TITLE

Using Standard Studies to Interpret the Scores from Scales for Assessing the Internal Validity of Randomized Controlled Trials

AUTHOR(S)
Slack, Marion Kimball
PUB. DATE
November 2007
SOURCE
Hospital Pharmacy;Nov2007, Vol. 42 Issue 11, p1027
SOURCE TYPE
Academic Journal
DOC. TYPE
Article
ABSTRACT
Objective: A large number of tools for assessing the quality of randomized controlled trials are available; however, users have little guidance as to whether a given score represents high or low validity. The purpose of this study is to explore the use of studies identified as having high-internal validity, referred to as the standard studies, to interpret internal validity scores from studies with unknown internal validity. Methods: The standard studies were identified by locating 6 candidate studies reporting the findings of randomized controlled trials from the Journal of American Medicine Association or the New England Journal of Medicine and scoring the studies using 2 scales, the Jadad scale (high score = 5; low = 0) and an internal validity information scale (IVI; high score = 70; low = 0). The 2 studies with the highest average rank were chosen as the standard studies. To determine if the standard studies facilitate interpretation of internal validity scores, 11 randomized controlled trials of garlic for the treatment of hypercholesterolemia were scored using both the Jadad and IVI scales and differences in scores resolved by consensus. The total mean scores were compared with the standard-study mean using a 1-sample t test; the interpretation was based on the comparison. Results: The mean-internal validity score for the 2 standard studies was 4.5(90%) for the Jadad scale and 64 (91%) for the IVI scale. For tile garlic studies, the Jadad scores ranged from 3 to 5 (60% to 80%), tile IVI scores from 15 to 59 (21% to 84%); the mean scores were 4 (standard deviation = 0.9; 80%) and 37(53%), respectively. On the IVI scale, tile garlic studies had lower internal validity (P < 0.001), a finding substantiated by the low scores for addressing withdrawals, blinding, and adherence. On the Jadad scale, the scores were comparable with the score for the standard studies (P = 0.093). Conclusions: The strategy of using the standard studies m interpret the scores for the IVI scale worked well; the comparison indicated that, overall, the garlic studies were of low-internal validity. With the Jadad scale, the strategy resulted in erroneous conclusions that the garlic studies had relatively high-internal validity; however, it did indicate that the Jadad scale is limited and may not identify studies with very low-internal validity. The results of this study suggest that scales used to assess internal validity should be tested on studies with a range of validity, so the functional characteristics of the scale can be identified.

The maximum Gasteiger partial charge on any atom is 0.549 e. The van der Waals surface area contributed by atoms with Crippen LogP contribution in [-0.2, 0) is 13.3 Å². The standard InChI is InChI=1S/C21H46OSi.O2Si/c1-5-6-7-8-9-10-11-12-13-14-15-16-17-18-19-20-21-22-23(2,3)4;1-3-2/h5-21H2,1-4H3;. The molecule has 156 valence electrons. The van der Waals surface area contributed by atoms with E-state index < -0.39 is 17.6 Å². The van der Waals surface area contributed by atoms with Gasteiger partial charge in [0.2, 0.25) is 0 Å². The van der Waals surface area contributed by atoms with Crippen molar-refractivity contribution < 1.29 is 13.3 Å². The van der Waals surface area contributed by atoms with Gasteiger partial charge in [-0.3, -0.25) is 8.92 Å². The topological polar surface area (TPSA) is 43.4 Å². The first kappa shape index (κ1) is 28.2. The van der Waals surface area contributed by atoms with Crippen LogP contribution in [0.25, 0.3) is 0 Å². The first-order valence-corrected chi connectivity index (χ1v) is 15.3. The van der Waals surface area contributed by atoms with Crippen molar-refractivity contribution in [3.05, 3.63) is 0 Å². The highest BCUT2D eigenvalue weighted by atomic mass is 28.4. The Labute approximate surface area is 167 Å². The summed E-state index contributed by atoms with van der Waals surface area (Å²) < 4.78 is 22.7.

ACCESSION #
27587063

 

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